It is easy to see the line of reasoning here:
• Men are that they might have joy. (2 Nephi 2:25)
• Joy comes from obeying God and following the Plan of Happiness.
• A depressed or otherwise mentally ill person often has feelings of guilt, shame, pain, and a loss of the Spirit – the opposite of joy.
• Sin, too, leads to feelings of guilt, shame, pain, and a loss of the Spirit.
• Wickedness never was happiness. (Alma 41:10)
• Unhappiness must be caused by wickedness.
• A perpetually unhappy person must be a wicked person.
• Mental illness is caused by sin.
But three important facts are missing from this line of reasoning.
First, our mortal bodies have a limited repertoire of senses by which we perceive the world and a limited repertoire of physiological and emotional responses to those things we perceive. We must use the neurological, chemical, and conscious pathways that are available, and several experiences may be processed via the same pathways.
Let’s say I injure my finger. Whether my finger is cut, crushed, poked, or burned, the signal sent to my brain will be “PAIN!” and my natural response will be to move away from the thing causing the pain and then try to relieve that pain. My perception is limited to (1) the kind and quality of nerves that run from the point of injury to my brain (if they are numbed or severed, I won’t feel anything), (2) any other available sensory pathways (e.g., vision) that can tell me there’s a problem, and (3) my brain’s ability to receive and appropriately interpret those signals. My physical response is limited to what I can physically do: if unrestrained I will move away, perhaps even jump—but I probably won’t fly. My emotional response is also limited to the kind and quality of emotions I am able to experience that correspond to the experience of physical pain. It makes sense that different experiences can be processed through the same channels and lead to similar emotions.
Second, while there may be some overlap in the emotional response to sin and the emotional response to mental illness, those overlapping negative feelings do not describe the entire experience of either one. Unlike mental illness, sin involves some kind of choice. And mental illness is not just restricted to “negative feelings.” For example, in addition to depressed mood, clinical depression generally involves anhedonia (the inability to experience pleasure) and physiological symptoms (disruption in patterns of eating, sleeping, energy, etc.) – which sin clearly does not cause, and which no amount of repentance will relieve.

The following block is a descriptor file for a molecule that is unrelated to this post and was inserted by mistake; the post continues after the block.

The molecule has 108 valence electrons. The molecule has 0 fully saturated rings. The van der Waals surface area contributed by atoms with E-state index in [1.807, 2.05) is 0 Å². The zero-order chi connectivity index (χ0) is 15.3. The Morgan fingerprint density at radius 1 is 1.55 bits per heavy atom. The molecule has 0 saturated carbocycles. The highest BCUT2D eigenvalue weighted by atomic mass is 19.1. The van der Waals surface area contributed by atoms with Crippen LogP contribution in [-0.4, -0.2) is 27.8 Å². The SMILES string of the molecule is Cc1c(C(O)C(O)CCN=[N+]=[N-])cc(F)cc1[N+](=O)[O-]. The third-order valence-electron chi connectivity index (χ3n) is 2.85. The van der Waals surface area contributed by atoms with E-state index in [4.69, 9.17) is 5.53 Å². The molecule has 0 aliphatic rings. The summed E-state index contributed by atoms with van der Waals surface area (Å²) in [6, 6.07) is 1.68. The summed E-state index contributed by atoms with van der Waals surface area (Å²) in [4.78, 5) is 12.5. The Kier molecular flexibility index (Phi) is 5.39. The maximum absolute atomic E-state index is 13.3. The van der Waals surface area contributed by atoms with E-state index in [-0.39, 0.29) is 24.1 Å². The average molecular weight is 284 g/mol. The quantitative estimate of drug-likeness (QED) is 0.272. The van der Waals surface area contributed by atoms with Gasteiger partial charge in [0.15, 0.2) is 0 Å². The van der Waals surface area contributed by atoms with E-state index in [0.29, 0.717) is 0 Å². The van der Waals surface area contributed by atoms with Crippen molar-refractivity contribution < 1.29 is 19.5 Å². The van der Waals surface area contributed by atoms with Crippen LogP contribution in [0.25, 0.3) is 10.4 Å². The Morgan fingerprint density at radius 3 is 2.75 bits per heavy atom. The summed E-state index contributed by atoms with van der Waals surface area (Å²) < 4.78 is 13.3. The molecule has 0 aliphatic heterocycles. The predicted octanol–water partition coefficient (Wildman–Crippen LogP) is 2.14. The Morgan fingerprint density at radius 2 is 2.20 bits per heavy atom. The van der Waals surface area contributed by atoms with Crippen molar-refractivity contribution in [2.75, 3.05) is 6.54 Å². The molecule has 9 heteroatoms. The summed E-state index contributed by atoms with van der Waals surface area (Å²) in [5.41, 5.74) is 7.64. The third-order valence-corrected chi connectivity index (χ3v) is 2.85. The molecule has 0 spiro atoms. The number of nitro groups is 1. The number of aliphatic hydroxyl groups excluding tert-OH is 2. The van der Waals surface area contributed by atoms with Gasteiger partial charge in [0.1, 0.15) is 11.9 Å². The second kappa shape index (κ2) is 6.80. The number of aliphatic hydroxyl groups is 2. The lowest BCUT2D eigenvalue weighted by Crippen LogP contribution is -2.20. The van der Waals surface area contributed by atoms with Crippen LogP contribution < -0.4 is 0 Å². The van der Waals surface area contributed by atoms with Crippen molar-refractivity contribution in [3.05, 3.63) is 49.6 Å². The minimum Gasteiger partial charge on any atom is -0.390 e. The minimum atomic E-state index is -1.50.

Third, everyone sins. If sin were the primary cause of mental illness, then everyone would be mentally ill!
Mental illness-as-consequence is problematic in several other ways. It is an arbitrary punishment with no connection between our choices and their natural consequences or their effects on others. Each punishment would lead to a reduced capacity to exercise agency, repent, make changes, and progress. It would almost certainly damage our relationship with Heavenly Father and would thwart the very plan he wants us to follow in order to return to him. Clearly, this is not how God works.
Just as sin does not necessarily cause mental illness, living righteously and repenting does not cure or make people immune from life’s challenges and difficulties, including mental illness. According to Elder Alexander B. Morrison, “The truth is that many faithful Latter-day Saints who live the commandments and honor their covenants experience struggles with mental illness or are required to deal with the intense pain and suffering of morally righteous but mentally ill family members.”
We should not add to their pain and suffering by accusing them of sin.